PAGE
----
Minolta AF 35mm F/2 Review - Photo Jottings

Minolta AF 35mm F/2 Review

Here’s a brief look at the Minolta AF 35mm F/2 lens.  Scroll down for the main review.

Minolta AF 35mm F/2
Box contents
Front and rear caps, user’s manual, hood and possibly a hard case.
$550-$700 used, at the time of this review.  Check the price trend here.
Build quality
Very good
Additional information
Similar in design and optical performance to the Minolta AF 28mm F/2
Specifications below
Optical configuration
7 elements in 6 groups
Angle of view
63° full frame, 42° APS-C.
7 blades, straight.  Restyled version has curved blades.
Full frame and APS-C
Yes, full frame and APS-C.   APS-C equivalent, 52.5mm
Depth of field and focus scales?
Yes, see product shots below.
Minimum focus, image plane to subject
11.8″  (300mm)
Minimum focus, end of lens barrel to subject
7.87″  (200mm)
Hard stop at infinity focus?
Length changes when focusing?
Focus ring turns in AF?
Filter size
Filter ring rotates?
Distance encoder?
Max magnification
0.17x, or 1:5.88
Min. F/stop
Sony teleconverter compatible?
Length changes when zooming?
Dimensions WxL  (my measurements)
2.6″ x 1.9″   67mm x 49mm.
Maximum  extended length (my measurements)
2.15″  (55mm)
Weight bare (my scale)
8.3oz  (236g)  9.2oz (260g) with caps
Requisite product shots.

Side view with original hood
Side shot with focus fully drawn in
Front element
All testing done with the Sony A700 12.2MP and Sony A900 24.6mp cameras.  See full frame results at the bottom of the review.  For a better understanding of my review methods and terminology, go here.
This page has a copy of the original owner’s manual.
This page has a short comparison between this lens and the new, or “restyled” version.
The Minolta AF 35mm F/2 is a compact lens, and is the exact same size, although slightly lighter in weight as theMinolta 28mm F/2, also reviewed here.  Build quality is very good.  It has a gloss black finish with ribbed rubber inserts around most of the circumference.  Also included is a focus distance window with ft and m in different colors along with DOF hash marks.  It has an infra-red focus index mark, the red dot on the aperture scale.  The lens is made in Japan, and I believe this copy was made in the late 1980s.
This lens has a short focus throw, and it focuses very quickly and accurately using the A700 or A900.  There’s a little bit of slop on the focus ring if you wiggle it by hand when engaged, and none in actual MF use.  Manually, the ring is somewhat tough to manipulate with a finger and thumb, especially with the hood attached.  A quarter turn gets you from close focus to infinity.  The focus ring turns in auto-focus mode, but thankfully, not the filter ring.
This lens has the typical multi-coatings from the 1980s, which is a somewhat bluish/purple cast, and as a result, you’ll see a lot of blue/purple blobs and/or arcs depending on angle and aperture.  The sun doesn’t have to be in the image to make a mess of things, so be sure and block any intense light sources which can wreak havoc with your pictures.  The lens originally came with a nice plastic hood that has a flat anti-reflective finish on the inside surface, unfortunately, as is the case with most wide angle lenses, the hood doesn’t do much good, use your hand for keeping the sun out of the shot if possible.
Minolta ripped us off!  The 28mm F/2 and 35mm F/2 use identical hoods, only the lettering is different.  Logic tells us the 35mm hood could be a little longer, and actual testing confirms the hood could be about 1/2″ or 13mm longer, resulting in more effective front element shielding.  I’m sure this was a cost saving measure, but these were expensive lenses “back in the day” and each should have received their own appropriate hood.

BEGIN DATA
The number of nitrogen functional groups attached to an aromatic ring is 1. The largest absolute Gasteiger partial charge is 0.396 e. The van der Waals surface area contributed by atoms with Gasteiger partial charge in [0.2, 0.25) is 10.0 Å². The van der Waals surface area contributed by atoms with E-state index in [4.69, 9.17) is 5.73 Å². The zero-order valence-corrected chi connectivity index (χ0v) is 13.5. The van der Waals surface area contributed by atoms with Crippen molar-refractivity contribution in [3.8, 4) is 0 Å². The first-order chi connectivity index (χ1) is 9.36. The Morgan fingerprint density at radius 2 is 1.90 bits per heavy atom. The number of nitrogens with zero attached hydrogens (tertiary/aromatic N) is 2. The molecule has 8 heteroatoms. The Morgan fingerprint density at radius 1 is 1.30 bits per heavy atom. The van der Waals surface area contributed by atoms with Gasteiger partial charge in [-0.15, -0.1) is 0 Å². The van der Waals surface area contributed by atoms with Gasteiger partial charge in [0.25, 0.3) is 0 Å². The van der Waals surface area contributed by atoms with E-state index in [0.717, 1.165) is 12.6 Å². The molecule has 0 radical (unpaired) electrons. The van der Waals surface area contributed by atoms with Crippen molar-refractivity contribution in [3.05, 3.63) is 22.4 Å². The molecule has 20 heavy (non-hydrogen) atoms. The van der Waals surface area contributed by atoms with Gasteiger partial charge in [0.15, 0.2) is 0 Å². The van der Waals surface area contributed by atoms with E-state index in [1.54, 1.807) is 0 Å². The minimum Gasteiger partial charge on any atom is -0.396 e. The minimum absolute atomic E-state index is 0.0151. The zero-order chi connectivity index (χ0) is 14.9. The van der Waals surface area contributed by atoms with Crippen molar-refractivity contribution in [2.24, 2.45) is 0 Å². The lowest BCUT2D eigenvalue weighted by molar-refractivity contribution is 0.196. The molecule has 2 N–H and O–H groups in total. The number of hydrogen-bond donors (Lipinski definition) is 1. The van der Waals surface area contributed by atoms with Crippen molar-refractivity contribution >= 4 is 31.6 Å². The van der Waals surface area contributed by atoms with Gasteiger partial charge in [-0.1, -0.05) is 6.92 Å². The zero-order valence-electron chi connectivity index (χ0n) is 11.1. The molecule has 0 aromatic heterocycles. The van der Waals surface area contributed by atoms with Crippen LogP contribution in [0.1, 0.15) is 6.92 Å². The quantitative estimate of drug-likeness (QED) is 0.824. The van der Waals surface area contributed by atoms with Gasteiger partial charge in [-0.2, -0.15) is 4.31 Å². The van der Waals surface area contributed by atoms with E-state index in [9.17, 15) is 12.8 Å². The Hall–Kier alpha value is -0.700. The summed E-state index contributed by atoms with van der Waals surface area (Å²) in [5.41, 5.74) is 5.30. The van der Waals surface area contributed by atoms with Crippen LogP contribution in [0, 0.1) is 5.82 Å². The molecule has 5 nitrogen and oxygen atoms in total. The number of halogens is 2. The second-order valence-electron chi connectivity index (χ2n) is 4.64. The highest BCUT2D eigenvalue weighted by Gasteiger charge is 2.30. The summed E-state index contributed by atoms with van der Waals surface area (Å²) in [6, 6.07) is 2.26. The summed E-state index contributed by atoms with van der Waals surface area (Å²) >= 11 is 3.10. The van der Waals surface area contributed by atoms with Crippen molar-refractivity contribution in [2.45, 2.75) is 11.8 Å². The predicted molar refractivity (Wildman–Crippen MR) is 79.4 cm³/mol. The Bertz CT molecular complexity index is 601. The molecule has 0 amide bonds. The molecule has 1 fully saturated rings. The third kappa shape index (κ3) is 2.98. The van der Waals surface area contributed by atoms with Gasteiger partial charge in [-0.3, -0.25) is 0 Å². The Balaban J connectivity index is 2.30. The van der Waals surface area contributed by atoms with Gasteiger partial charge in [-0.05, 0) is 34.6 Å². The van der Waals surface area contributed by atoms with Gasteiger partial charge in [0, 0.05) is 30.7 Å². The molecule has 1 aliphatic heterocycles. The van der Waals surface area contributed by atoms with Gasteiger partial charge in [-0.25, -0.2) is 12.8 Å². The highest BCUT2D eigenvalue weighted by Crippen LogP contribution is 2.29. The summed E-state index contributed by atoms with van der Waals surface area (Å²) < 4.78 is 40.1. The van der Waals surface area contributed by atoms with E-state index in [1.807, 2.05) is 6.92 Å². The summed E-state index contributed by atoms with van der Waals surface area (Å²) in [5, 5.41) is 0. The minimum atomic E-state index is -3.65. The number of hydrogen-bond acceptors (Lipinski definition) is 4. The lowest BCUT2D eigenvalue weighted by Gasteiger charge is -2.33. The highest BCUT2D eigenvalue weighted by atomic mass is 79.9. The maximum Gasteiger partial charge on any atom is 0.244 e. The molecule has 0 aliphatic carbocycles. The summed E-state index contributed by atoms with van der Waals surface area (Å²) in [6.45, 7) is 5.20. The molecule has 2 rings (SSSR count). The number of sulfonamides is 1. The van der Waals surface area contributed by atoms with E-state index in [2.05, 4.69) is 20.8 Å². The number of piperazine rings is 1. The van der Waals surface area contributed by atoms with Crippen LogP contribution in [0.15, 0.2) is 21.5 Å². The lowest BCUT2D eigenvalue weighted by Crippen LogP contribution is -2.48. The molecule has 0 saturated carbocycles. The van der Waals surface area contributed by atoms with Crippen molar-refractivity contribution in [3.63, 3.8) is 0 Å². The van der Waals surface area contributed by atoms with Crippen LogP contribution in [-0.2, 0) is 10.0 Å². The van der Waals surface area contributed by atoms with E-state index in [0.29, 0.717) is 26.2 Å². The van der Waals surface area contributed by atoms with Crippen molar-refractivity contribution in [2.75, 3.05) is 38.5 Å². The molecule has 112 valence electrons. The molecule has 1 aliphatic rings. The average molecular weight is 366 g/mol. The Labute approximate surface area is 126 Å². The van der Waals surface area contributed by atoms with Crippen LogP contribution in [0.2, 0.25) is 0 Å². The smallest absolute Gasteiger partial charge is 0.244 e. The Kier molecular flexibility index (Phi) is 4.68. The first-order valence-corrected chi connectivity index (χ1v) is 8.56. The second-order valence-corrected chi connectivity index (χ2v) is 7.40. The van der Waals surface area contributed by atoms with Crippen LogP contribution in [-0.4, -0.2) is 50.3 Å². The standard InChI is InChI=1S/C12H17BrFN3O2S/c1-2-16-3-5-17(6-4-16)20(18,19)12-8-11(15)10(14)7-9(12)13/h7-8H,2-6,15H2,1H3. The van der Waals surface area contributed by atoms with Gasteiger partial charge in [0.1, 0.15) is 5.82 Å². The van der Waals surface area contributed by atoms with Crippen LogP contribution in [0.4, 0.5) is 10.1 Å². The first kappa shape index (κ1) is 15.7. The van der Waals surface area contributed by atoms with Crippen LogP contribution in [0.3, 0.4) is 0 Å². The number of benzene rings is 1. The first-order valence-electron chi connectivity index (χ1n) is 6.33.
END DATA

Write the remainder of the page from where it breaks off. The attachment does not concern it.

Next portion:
Filter size is 55mm.  This is the most popular size for Sony and Minolta, and the 35mm F/1.4, 28mm F/2, 100mm F/2.8 macro, 50mm F/2.8 macro, 50mm F/1.4 primes use the same size.
Filter use.  A regular filter causes slight additional vignetting at F/2 on a full frame camera, none on APS-C.
Coma is noticeable at F/2, and gone by F/2.8.  Of course full frame coverage shows more.  See sample crops below.
Color looks the same as other Sony/Minolta lenses.
Close-up filter.  Works great.  Makes the reproduction size equivalent to about 0.32x.  See the results here of Minolta 28mm F/2.8 lens using a +4.
Bokeh is busy at F/2, but smooths out some at F/2.8.  See crops below.
Color fringing is present along the sides of the image, but not very apparent unless you shoot bright white subjects flanked by dark areas–and–look at your images greatly enlarged on your computer screen.  I mostly came upon red and cyan, though red is usually more noticeable.  Stopping down won’t help with this type of CA.  Also noticeable is some axial color fringing (purple) at F/2, but is mostly gone at F/2.8.  See color fringing in the corner crops below.
Distortion.  You’ll notice mild barrel distortion using an APS-C camera.  Full frame coverage shows more distortion.  Check out the cropped sample below.  Distortion seems about the same from infinity to close focus.
Distortion example directly below.
Very minor barrel distortion.
Bokeh crops next.
           35mm F/2
             35mm F/2.8
           35mm F/4
             35mm F/5.6


Bokeh is harsh at F/2, but softens as you stop down.  The aperture shape shows up at F/2.8.



Coma crops below.


         35mm F/2
          35mm F/2.8
Jan2010/35cma700f2.jpg Jan2010/35cma700f28.jpg


Minor coma is noticeable when the aperture is wide open, but goes away one stop down.


Lens flare/ghosting examples


F/5.6, ghosting.
F/11 ghosting.
F/5.6 sun just out of shot.
F/5.6, sun blocked by hand.
Beware the blue blob!  The 35mm F/2 has about the same trouble with the sun and bright lights as its wider brother, the 28mm F/2.  When the sun is in the shot, expect results similar to the images above.  I’ve deliberately made the ghosts stand out against the shadow areas to better highlight the issues.  The more you stop down, the more pronounced the ghosts.  When the sun is just outside the image, use your hand to block stray light form hitting the front element.  The supplied hood really isn’t all that effective in stopping ghosting, and of course it won’t do anything if the sun is part of the image.